Saving Energy on Home Gadgets

Technology 2While there are a few ways to reduce your energy consumption on your home entertainment needs, it’s often a bit tricky. However, there are a few basic rules, which can help identify the “energy hogs” among home entertainment appliances. According to Tara Energy, in cases where there may be an energy efficient alternative, getting one with the Energy Star label ensures that you’re choosing smartly when looking at home entertainment options.

Bigger and Bulkier Always Wastes Energy (AKA “Why There Should Not Be a CRT Still in Your Home”)

It’s a simple rule that the larger a piece of technology is, the more power it will use. For this reason—and the fact that they’re incredibly heavy items that usually weigh as much as flat screens LCD’s twice their size—keeping that old Cathode Ray Tube—whether you’re using it as an entertainment monitor, an extra computer monitor, or your TV—is an absolutely terrible idea. To give you an idea as to how much more energy you waste using a CRT, this handy chart will demonstrate the wattage: a CRT wastes anywhere from 2 to 5 times more energy than a comparable LCD. You lose nothing on the picture size, get a better quality picture most of the time, and cut your energy costs by up to 80%.

Of course, you could get an even bigger picture and save maximum energy with a home projector.

Disco Never Died: Here’s Looking at the Stereo

The “bigger machinery generally wastes more energy” concept is also true with virtually every element of your entertainment system, not just your TV. Do you have a big stereo with turntable and massive woofers from when you were sure vinyl was back? Well, it isn’t, and your whole stereo system could be a giant energy waster. Find more energy-efficient speakers if you can’t bring yourself to part with your turntable, and a modern stereo system uses a lot less energy than a new one. Even if that means finally moving your vinyl collection to Mp3′s. Besides, those things break.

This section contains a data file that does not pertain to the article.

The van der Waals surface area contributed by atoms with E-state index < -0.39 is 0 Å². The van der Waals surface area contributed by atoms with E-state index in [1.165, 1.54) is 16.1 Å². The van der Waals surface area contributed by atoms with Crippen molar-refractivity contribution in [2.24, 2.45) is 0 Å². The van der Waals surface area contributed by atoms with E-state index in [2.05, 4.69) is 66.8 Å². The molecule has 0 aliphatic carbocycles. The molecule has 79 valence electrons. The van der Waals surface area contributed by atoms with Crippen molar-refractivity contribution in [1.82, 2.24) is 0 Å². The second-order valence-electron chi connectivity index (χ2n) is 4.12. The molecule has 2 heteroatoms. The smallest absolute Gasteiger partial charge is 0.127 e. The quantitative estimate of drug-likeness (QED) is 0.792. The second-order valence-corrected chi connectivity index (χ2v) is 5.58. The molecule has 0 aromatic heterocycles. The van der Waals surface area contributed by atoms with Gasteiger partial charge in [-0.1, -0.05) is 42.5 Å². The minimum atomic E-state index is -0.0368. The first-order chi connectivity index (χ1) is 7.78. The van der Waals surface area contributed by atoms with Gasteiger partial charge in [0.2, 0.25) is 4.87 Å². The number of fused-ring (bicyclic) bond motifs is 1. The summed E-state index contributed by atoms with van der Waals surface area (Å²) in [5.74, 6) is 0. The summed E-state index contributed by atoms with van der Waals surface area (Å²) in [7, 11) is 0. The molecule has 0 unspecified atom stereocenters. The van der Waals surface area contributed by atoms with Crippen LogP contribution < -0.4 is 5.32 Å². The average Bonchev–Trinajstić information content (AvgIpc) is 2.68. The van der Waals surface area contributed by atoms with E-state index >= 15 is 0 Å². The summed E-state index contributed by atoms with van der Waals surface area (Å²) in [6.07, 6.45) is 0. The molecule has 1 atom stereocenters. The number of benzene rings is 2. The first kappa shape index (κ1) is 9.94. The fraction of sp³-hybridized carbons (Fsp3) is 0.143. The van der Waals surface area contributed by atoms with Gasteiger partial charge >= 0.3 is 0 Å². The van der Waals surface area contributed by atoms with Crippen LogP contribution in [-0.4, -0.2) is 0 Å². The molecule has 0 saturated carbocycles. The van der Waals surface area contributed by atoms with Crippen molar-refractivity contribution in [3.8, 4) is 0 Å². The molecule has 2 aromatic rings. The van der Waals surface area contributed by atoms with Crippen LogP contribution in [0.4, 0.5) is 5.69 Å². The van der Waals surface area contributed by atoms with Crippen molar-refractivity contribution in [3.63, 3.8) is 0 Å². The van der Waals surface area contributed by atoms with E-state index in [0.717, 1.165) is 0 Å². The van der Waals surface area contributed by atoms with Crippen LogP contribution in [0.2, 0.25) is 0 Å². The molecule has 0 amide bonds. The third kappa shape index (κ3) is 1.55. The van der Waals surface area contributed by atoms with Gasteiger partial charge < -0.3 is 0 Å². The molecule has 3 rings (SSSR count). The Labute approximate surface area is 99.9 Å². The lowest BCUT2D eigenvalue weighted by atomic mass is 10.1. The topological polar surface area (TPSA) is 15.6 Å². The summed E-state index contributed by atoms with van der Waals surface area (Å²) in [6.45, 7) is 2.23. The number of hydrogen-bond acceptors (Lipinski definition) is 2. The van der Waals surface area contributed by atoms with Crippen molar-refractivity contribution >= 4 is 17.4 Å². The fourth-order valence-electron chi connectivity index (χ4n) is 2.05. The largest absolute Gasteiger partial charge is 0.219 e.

Gaming Consoles and Computers: Energy Vampirism

There’s little one can do to make their game consoles energy efficient. You can’t buy an alternative console, for one thing. Games are programmed for specific devices. So, nothing you can do, right? Wrong. It turns out that gaming consoles become silent energy vampires, with standby mode taking up as much energy as when you are actually playing games. It’s the equivalent of someone playing games, 24 hours a day. Standby mode is very commonly used, and it’s even convenient to a degree. But if you want to save energy when gaming, the solution is simple: turn the game system off.

Computers are the same. While you can make a number of energy-efficient upgrades to your machine, standby mode is often an energy drain as well. Simply getting into the habit of shutting down your computer when you aren’t using it can substantially reduce your costs and headaches as well. Once again, computing is an excellent example of the “bigger machinery wastes more energy” rule: from mainframes to the cloud, the larger your machine, the larger the drain.

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